Doyle steps up 'Celtic Sojourn'
Kevin Doyle of Barrington is back this year as lead dancer and choreographer
The Providence Journal - Providence, R.I.
Author: Rick Massimo
December 11, 2011
"A Christmas Celtic Sojourn" isn't coming to Rhode Island this year, but the show still has a strong Rhode
Island connection: Kevin Doyle of Barrington, a longtime step dancer who performs with Pendragon and other traditional groups in the area, is making his third appearance with the annual show and his
first as lead dancer and choreographer.
"Kevin was an obvious choice," says producer Brian O'Donovan, host of "A Celtic Sojourn," the
long-running NPR show on which the live performance is based, calling Doyle "the pride of Providence" and "one of the great dancers. He's got the sense of the stage, he's got the
technical chops, he's got the creativity to pull together dances, inject a little humor -- and he's a great guy to work with" -- very important with the time pressure of putting together
such a complex, multilayered show in four or five days.
Even though Doyle will miss a few Pendragon shows over the holidays, the group's Russell Gusetti says, "We're all
thrilled for him, and it's a great honor."
Doyle, 60, says he began dancing at age 8, inspired by his mother. And while he comes from the world of "kitchen
hooleys" -- musical parties where young and old would dance "party pieces" -- Doyle, along with the usual jigs, reels and hornpipes, is bringing a few new steps to "A Christmas Celtic
Sojourn": For the first time, they'll be doing a waltz clog, an American ancestor of tap dance, an addition that O'Donovan finds "fascinating."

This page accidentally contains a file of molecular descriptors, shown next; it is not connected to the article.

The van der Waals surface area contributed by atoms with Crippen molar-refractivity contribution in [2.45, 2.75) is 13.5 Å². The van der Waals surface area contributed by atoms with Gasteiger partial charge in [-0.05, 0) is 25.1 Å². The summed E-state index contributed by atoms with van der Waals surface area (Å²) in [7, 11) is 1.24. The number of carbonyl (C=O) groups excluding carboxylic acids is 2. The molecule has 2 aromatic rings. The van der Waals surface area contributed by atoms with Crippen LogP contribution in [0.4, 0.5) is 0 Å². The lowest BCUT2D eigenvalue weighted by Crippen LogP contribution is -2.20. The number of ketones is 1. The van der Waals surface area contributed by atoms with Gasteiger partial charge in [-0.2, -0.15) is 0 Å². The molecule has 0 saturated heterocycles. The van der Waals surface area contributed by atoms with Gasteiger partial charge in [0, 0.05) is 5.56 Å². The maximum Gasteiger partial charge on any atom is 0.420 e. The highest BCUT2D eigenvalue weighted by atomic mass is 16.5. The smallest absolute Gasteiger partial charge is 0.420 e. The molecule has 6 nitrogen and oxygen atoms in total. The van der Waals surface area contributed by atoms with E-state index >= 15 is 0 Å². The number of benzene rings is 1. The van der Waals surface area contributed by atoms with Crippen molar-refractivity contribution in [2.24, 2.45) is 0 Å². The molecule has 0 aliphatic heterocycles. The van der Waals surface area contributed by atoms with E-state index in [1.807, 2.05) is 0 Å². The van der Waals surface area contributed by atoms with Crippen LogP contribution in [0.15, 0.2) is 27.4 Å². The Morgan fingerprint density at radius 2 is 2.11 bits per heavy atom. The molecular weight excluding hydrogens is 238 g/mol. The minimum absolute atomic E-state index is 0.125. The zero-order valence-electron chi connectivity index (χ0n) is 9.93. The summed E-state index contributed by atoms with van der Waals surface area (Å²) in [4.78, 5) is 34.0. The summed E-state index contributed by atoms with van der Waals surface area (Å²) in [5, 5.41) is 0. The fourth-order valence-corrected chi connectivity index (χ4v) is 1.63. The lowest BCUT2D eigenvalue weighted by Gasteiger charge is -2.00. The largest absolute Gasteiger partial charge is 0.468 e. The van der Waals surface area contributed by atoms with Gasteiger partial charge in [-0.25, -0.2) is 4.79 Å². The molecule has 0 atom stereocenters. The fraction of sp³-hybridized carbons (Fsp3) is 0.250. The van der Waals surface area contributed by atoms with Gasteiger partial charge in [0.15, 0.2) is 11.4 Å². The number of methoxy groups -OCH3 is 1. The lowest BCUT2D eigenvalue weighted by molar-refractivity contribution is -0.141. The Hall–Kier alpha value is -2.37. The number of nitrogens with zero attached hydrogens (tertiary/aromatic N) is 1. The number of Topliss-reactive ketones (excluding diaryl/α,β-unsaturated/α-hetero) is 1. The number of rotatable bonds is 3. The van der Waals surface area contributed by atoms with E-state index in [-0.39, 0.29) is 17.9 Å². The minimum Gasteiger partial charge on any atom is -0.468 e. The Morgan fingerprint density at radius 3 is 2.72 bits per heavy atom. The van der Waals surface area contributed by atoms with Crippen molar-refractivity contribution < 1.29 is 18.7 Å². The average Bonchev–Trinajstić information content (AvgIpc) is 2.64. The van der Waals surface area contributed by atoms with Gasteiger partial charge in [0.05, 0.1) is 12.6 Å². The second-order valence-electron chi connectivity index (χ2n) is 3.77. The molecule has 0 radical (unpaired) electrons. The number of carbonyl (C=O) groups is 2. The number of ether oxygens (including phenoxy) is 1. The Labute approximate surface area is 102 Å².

"There's this historical connection between the two," the host says. "And when we do [the show], we take
great pride in not being totally precious within the boundaries of a particular genre. So we're part Celtic show, part Christmas show, and a large part vaudeville. And what Kevin brings to the mix is
all of the above."
"I was pretty honored that he tapped me," says Doyle, although the honor means a lot more work. He spent weeks
conferring over Skype with O'Donovan, musical director Seamus Egan of Solas, and artistic director Paula Plum, and working with the young performers of the Harney Academy of Irish Dance in Walpole,
Mass. Reached last week, Doyle had just begun rehearsals in Boston with the young dancers, the musicians and the artistic staff, where they're all holed up for the two-week rehearsal period and run
of the show.
O'Donovan says Doyle is "so ideally suited" to working with the kids, and Doyle calls the youngsters, who have
won many dance championships, "a pleasure to work with." He adds that dancing in a public performance, rather than a competition, is a different experience for most of them. "The teacher
told me, the hardest thing you'll have to do is get them to smile. ... Now they have to be conscious of the audience in front of them. It's show biz."
Putting the show together is a complicated process, says Doyle, who danced in it in 2005 and 2008. "You start off Monday
morning in a rehearsal room, and everyone's just meeting each other. And then everyone will have a script of the show, and it's amazing how all the pieces, all the music, comes together. It takes
work -- four days of rehearsing straight through. It amazes me, because when we sit down for the first time, it's 'Oh my God, we've got such a long way to go here.' But it happens."
And in the end, it's fun. "Oh, yeah -- I enjoy it."
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A Christmas Celtic Sojourn, which began on Friday, will be performed tonight at the Zeiterion Theatre, 684 Purchase St., New
Bedford, at 7. It will also go to the Shalin Liu Performance Centre, in Rockport, Mass., on Wednesday and close with five performances Friday through next Sunday at the Cutler Majestic Theatre at Emerson
College, in Boston. For tickets, go to www.wgbh.org/celtic.